PB : Because no one else has mixed comkedy into music. Everyone has fone more serious now. I mean it was always serious, but it's more serious now.
RH : I think since the 60's, when the rock star became Messiah, it has unfortunately gone that way. It was all very much "We are not amused". The Rock Messiah, even if was an anti Messiah or something like that, it was still meant to be the voice of God.
Prior to that people like Sinatra and Crosby were entertainers. They might have been very cheesy, but they could do both comedy ans also straight acting. They could do a ballad that would bring tears to your eyes, or they could make you laugh. The early Beatles were like that on 'A Hard Day's Night'. Lennon was hilarious. They all were, then they all started taking themselves far too seriously. Even Dylan was very funny to start off with, but something, maybe it was the drugs, made it very self important.
The Soft Boys generally didn't do that. We couldn't take ourselves seriously and I think that people in the press though we were taking the piss over here, because we would do like the @Barber Shop Quartet' and then do a heavy metal number. Why not ? We just wanted a bit of variety. I like doing comedy, but I'm also a serious musician. if people can get that concept, which is very hard in Britain, it was like "Is he a joke or what ? What is this bloke ?" It's like if Shakespeare did comedy. He always made sure that there were funny bits in the middle and I guess it's the same for me.
PB : You also made a concert film 'Storefront Hitchcock' with the director Jonathan Demme.
RH : Yeah ?
PB : Did you enjoy making it ?
RH : I had never done anything like that before, and suddenly I had to do 2 shows a day for 2 days. They were 2 hour shows, and I had to repeat the set list exactly because they had to cut between one cut to another. It was hard work. I don't look very happy in the film. I only smile once, but I think the music performances are great and beautifully filmed in as much as a film of me is going to be. Just how much do you want to see of yourself in great close up for an hour and a half ?
Jonathan Demme was great to work with, and his crew and his team and his producer were all lovely people, but I wish in some ways that we had done it now, so I had just got the chance to know him a bit better. As it was, I met him and he said "Do you want to make a film ?" and very quickly we started filming it.
PB : You have also been writing a book ?
RH : Yes, I have written it. I have just got to revise it. I have an agent in new York. I just manage myself. I spend most of my time doing adminstration on the phone or playing guitar. I'm going to have to shut myself off away in a hotel without a phone for 2 weeks to finish it. I'm quite close. I'm really worried in case I don't make it, as I don't want my publisher to publish it as it is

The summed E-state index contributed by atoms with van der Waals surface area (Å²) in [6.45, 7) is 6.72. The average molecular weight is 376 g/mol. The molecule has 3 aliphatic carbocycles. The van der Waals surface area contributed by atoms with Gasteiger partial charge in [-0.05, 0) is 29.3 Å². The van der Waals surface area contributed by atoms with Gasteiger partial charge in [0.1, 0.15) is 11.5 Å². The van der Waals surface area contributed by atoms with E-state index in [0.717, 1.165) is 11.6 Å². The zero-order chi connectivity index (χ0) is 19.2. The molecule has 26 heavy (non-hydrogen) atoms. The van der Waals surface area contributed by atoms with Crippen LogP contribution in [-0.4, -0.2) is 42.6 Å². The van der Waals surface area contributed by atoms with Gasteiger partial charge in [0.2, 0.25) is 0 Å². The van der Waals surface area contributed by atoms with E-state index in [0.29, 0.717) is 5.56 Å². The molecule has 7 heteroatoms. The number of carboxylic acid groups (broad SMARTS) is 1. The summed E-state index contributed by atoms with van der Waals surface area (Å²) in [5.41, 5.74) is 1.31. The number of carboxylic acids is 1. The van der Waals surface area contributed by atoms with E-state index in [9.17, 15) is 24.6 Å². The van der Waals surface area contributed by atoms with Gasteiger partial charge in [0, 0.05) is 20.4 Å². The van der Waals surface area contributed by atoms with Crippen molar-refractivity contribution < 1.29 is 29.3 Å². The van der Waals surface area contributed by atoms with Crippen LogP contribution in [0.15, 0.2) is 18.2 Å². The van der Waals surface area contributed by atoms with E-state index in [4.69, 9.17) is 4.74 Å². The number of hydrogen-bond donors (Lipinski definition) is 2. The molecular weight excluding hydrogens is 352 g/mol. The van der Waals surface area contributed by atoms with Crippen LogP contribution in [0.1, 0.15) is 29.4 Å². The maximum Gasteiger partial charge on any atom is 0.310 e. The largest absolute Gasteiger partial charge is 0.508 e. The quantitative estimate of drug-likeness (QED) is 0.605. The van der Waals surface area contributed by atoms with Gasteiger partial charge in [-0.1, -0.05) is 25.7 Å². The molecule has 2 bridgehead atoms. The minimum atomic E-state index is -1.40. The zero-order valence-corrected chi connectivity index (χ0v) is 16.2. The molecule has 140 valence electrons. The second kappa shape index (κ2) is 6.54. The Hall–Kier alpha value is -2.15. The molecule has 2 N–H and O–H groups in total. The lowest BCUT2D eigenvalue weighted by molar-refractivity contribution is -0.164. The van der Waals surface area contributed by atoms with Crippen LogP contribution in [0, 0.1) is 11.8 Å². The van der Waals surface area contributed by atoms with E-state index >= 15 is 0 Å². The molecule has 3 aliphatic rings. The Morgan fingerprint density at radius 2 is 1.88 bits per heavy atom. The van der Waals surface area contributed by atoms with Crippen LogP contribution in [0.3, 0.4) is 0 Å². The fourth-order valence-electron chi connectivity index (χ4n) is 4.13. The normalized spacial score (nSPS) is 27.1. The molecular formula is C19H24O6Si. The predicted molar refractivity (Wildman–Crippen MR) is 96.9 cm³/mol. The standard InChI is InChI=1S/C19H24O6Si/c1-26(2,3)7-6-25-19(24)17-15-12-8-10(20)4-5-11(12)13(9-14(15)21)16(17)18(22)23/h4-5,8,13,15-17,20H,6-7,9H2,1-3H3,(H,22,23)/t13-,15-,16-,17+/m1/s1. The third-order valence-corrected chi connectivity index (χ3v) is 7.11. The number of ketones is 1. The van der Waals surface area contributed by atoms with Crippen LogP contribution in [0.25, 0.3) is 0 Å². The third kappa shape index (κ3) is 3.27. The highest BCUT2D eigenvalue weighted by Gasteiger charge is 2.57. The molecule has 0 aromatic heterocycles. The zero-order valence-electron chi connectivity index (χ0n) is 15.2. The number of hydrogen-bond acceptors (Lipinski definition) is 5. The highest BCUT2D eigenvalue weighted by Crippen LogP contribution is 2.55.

One more revision and it would be great. It's really hard work. I get worried sometimes that I'm not going to be able to write good songs because no one does after a certain age. I'm amazed that I'm still writing stuff in my forties. Most people run out of steam in their twenties, so I'm thinking "This could stop. This might not work." I have to find another way of earning a living, but writing a book is murder, writing a book is like snap. It's easy writing a song, so at least this book has made me appreciate being a songwriter.
PB : Could you ever see yourself doing a new Soft Boys album ?
RH : Yeah, I think so. We have recorded a Paul McCartney song for a Paul McCartney tribute for cancer relief for Linda. It's a song called 'Let Me Roll With It' which was on @Band on the Run', which is a Lennon take off. We recorded that and it sound really good. That worked well, and, if the material was good, there could be another Soft Boys record.
PB : Will you be the main writer or will you co write it ?
RH : No, it will still be me. With all due respect, I don't really want to do other people's songs, and that's why it works. Kim Rew and I arrange it all together, but I can't really see myself singing someone else's words. Id someone had a better chord sequence or something, then that could appear as a co write. I don't think I need other people's ideas for songs, but at the same time it would have to be good material. It would be terrible for a new Soft Boys to come out with second rate songs. I have to be extra careful as the supplier. If I was confident that I had good songs, then we could make a new album.
PB : What do you listen to or do to relax yourself ?
RH : To relax myself, I go to the gym. I don't listen to much music. I listen to it when I'm washing up or cooking. I like the Stephen Malkus record. Matador gave me a copy. I sort of missed Pavement, but stuff like 'Modest Mouse'is alright.
PB : Steve Wynn does a lot of these bootleg compilations. Would you do anything like that ?
RH : Well, there is so much of my stuff around anyway. A lot if it is on the internet. Quite often I get given bootleg CDs of my own shows, so I think sometime in the next year, so I think that some time in the next year, I might try to put out a retrospective of the last thirty years, but I'm not quite sure.
PB : Thanks for your time.
RH : Cheers !